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## Boundary Conditions

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### Title: Conceptual Model Development Subject: Intro to Ground-Water Modeling with MODFLOW Author: Tom REilly, Herb Buxton, Eve Kuniansky, Keith Halford, Bruce Campbell – PowerPoint PPT presentation

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Title: Boundary Conditions

1
Boundary Conditions
Based on Slides Prepared By Eileen Poeter,
2
Types of Boundary Conditions
of space and time (could replace ABC, EFG)
(ABC, EFG) 2) Specified Flow could be recharge
across (CD) or zero across (HI) No Flow
(Streamline) a special case of specified flow
where the flow is zero (HI) 3) Head Dependent
Flow could replace (ABC, EFG) Free Surface
water-table, phreatic surface (CD) Seepage Face
h z pressure atmospheric at the ground
surface (DE)
3
Three basic types of Boundary Conditions
After Definition of Boundary and Initial
Conditions in the Analysis of Saturated
Gournd-Water Flow Systems - An Introduction, O.
Lehn Franke, Thomas E. Reilly, and Gordon D.
Bennett, USGS - TWRI Chapter B5, Book 3, 1987.
4
Boundaries
function of time and space. Constant Head
Head (H) is constant at a given location.
Implications Supply Inexhaustible, or
Drainage Unfillable
5
Example of Potential Problems Which May Result
From Misunderstanding / Misusing a Constant Head
Boundary If heads are fixed at the ground
surface to represent a swampy area,
6
and an open pit mine is simulated by defining
heads in the pit area, to the elevation of the
pit bottom,
7
the use of constant heads to represent the swamp
will substantially overestimate in-flow to the
pit. This is because the heads are
inappropriately held high, while in the physical
setting, the swamp would dry up and heads would
decline, therefore actual in-flow would be lower.
The swampy area is caused by a high water table.
It is not an infinite source of water.
8
Lesson Monitor the in-flow at constant head
boundaries and make calculations to assure
yourself the flow rates are reasonable.
9
Example of Potential Problems Which May Result
From Misunderstanding / Misusing a Specified Head
Boundary When a well is placed near a stream,
and the stream is defined as a specified head,
10
the drawdown may be underestimated, if the
pumping is large enough to affect the stream
stage. The specified flow boundary may supply
more water than the stream caries,
11
and drawdowns should be greater, for the given
pumping rate. The stream stage, and flow rate,
should decrease to reflect the impact of the
pumping.
12
Lesson Monitor the in-flow at specified head
boundaries. Confirm that the flow is low enough
relative to the streamflow, such that stream
storage will not be affected.
13
NEUMANN No Flow and Specified Flow Boundaries
Specified Flow Discharge (Q) varies with space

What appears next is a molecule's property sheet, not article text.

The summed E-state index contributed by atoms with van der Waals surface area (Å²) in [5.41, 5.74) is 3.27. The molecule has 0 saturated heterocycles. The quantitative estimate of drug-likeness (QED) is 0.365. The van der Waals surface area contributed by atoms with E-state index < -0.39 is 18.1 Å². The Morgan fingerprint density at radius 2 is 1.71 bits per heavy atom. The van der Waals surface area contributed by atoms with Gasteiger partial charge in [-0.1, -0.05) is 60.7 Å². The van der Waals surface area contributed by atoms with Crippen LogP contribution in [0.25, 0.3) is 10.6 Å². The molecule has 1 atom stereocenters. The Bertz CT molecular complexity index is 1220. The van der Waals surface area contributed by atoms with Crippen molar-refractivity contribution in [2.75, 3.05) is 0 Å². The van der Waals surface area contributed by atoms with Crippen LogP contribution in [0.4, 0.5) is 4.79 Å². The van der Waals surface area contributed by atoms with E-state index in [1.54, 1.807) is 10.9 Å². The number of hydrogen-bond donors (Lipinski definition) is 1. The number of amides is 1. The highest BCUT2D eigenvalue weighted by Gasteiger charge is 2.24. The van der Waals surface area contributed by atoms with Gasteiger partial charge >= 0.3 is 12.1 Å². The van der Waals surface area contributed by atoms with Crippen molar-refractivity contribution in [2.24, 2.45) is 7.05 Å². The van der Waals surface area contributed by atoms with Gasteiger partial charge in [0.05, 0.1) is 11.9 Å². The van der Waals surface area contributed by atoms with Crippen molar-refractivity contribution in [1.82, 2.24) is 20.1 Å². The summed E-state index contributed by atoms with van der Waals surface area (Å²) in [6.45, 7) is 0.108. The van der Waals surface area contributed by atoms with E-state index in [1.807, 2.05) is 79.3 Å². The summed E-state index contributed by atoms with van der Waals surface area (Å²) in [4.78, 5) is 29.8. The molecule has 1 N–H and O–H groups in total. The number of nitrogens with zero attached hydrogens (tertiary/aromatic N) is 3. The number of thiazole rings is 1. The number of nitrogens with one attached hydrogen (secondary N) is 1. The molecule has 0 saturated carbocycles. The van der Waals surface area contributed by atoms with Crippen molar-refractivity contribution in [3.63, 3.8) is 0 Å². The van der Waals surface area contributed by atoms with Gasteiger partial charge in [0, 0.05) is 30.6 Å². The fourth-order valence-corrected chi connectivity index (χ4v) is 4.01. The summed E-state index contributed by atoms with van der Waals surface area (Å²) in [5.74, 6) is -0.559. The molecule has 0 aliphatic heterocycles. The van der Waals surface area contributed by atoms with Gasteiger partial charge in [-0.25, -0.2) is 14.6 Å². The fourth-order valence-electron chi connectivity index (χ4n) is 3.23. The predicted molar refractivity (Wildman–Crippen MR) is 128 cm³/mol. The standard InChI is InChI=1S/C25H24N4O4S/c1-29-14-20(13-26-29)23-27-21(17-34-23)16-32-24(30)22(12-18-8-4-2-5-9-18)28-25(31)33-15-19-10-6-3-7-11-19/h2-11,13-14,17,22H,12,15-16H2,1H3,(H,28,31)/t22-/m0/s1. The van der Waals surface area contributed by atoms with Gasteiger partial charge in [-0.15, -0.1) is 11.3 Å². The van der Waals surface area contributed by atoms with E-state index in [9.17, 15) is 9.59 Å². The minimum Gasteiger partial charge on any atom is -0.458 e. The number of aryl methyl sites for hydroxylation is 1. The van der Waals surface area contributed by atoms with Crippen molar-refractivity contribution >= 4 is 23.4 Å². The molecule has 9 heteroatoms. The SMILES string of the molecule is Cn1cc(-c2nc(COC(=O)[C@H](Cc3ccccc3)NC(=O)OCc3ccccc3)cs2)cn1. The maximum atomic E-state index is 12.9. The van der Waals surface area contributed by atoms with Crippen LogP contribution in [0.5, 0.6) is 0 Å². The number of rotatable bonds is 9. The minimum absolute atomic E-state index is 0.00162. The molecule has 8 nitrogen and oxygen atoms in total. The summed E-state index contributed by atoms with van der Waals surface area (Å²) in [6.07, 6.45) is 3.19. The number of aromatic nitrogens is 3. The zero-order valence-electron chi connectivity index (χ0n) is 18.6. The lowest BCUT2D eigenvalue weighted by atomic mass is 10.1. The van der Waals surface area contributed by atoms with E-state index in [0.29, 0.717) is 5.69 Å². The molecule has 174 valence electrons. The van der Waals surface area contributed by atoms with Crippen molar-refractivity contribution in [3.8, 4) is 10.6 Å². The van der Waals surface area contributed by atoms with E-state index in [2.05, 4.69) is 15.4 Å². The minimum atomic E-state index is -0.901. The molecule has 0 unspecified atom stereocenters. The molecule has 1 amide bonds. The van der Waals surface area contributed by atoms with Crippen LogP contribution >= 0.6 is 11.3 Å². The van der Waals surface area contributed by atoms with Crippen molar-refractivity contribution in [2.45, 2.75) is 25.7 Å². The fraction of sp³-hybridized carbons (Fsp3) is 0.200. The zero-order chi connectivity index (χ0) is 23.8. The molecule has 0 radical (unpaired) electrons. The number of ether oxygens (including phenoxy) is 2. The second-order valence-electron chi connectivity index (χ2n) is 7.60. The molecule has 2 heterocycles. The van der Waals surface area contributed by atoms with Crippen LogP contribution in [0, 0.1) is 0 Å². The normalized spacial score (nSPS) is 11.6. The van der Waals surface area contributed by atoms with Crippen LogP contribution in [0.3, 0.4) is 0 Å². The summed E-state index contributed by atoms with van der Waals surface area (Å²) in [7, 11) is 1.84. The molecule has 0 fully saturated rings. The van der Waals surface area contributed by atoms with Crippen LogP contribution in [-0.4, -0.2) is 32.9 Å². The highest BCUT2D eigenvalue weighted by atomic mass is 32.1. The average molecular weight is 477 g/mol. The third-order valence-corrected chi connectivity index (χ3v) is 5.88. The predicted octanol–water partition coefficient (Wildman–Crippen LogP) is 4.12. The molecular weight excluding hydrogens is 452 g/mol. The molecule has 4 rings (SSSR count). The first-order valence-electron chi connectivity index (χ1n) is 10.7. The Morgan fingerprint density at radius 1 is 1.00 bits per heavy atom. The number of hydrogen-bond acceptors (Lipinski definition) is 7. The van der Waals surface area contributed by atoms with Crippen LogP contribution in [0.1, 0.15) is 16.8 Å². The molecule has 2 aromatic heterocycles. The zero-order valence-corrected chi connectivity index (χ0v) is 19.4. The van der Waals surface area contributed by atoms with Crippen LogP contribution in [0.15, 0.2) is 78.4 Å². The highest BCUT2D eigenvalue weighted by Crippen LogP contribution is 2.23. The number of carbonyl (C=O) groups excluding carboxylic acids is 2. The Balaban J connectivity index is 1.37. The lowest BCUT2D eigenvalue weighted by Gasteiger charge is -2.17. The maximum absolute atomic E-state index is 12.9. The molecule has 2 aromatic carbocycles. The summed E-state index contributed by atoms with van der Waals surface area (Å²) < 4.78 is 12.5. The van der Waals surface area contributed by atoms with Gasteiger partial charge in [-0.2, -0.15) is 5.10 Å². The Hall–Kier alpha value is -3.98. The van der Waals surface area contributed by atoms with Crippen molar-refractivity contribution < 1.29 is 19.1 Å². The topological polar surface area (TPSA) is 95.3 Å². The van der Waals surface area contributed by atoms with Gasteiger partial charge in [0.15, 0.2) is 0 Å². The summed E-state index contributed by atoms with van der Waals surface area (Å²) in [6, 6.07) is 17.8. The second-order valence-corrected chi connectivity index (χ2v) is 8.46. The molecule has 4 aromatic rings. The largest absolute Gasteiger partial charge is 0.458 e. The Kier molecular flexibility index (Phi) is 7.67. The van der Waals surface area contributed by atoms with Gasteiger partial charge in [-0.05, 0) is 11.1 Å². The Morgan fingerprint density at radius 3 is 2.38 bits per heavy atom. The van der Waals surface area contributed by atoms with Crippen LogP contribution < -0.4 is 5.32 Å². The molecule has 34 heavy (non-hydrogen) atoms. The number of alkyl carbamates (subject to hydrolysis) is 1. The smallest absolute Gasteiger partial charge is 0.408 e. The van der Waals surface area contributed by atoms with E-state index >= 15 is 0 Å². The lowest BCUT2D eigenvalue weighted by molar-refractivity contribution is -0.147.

and time. No Flow Discharge (Q) equals 0.0
across boundary. Implications H will be
calculated as the value required to produce a
gradient to yield that flow, given a specified
hydraulic conductivity (K). The resulting head
may be above the ground surface in an unconfined
aquifer, or below the base of the aquifer where
there is a pumping well neither of these cases
are desirable.
14
Example SPECIFIED FLOW
Example of Potential Problems Which May Result
From Misunderstanding / Misusing a Specified Flow
Boundary In this example, the model represents a
simple unconfined aquifer with one well. Two
cases are presented 1) an injection well, and
2) a withdrawal (pumping) well.
15
Example SPECIFIED FLOW
Injection Well If the injection flow is too
large, calculated heads may be above the ground
surface in unconfined aquifer models.
16
Example SPECIFIED FLOW
Withdrawal Well If the withdrawal flow is too
large, calculated heads may fall below the bottom
of the aquifer, yet the model may still yield
water.
17
Example SPECIFIED FLOW
Lesson Monitor calculated heads at specified
flow boundaries to ensure that the heads are
physically reasonable.
18
Example NO FLOW
Example of Potential Problems Which May Result
From Misunderstanding / Misusing a No Flow
Boundary When a no flow boundary is used to
represent a ground water divide, drawdown may be
overestimated, and although the model does not
indicate it, there may be impacts beyond the
model boundaries.
19
Example NO FLOW
Simplified model with no-flow boundary
representing the ground-water divide.
20
Example NO FLOW
Use of a no-flow boundary in this manner may
cause problems When a ground water divide is
defined as a no-flow boundary, the flow system on
the other side of the boundary cannot supply
water to the well, therefore predicted drawdowns
will be greater than would be experienced in the
physical system. The no-flow boundary prevents
the ground water divide from shifting, implying
there drawdown is zero on the other side of the
divide.
21
Example NO FLOW
Lesson Monitor head at no flow boundaries used
to represent flow lines or flow divides to ensure
the location is valid even after the stress is
applied.
22
• H1 Specified head in reservoir
• H2 Head calculated in model
• Implications
• If H2 is below AB, q is a constant and AB is the
seepage face, but model may continue to calculate
increased flow.
• If H2 rises, H1 doesn't change in the model, but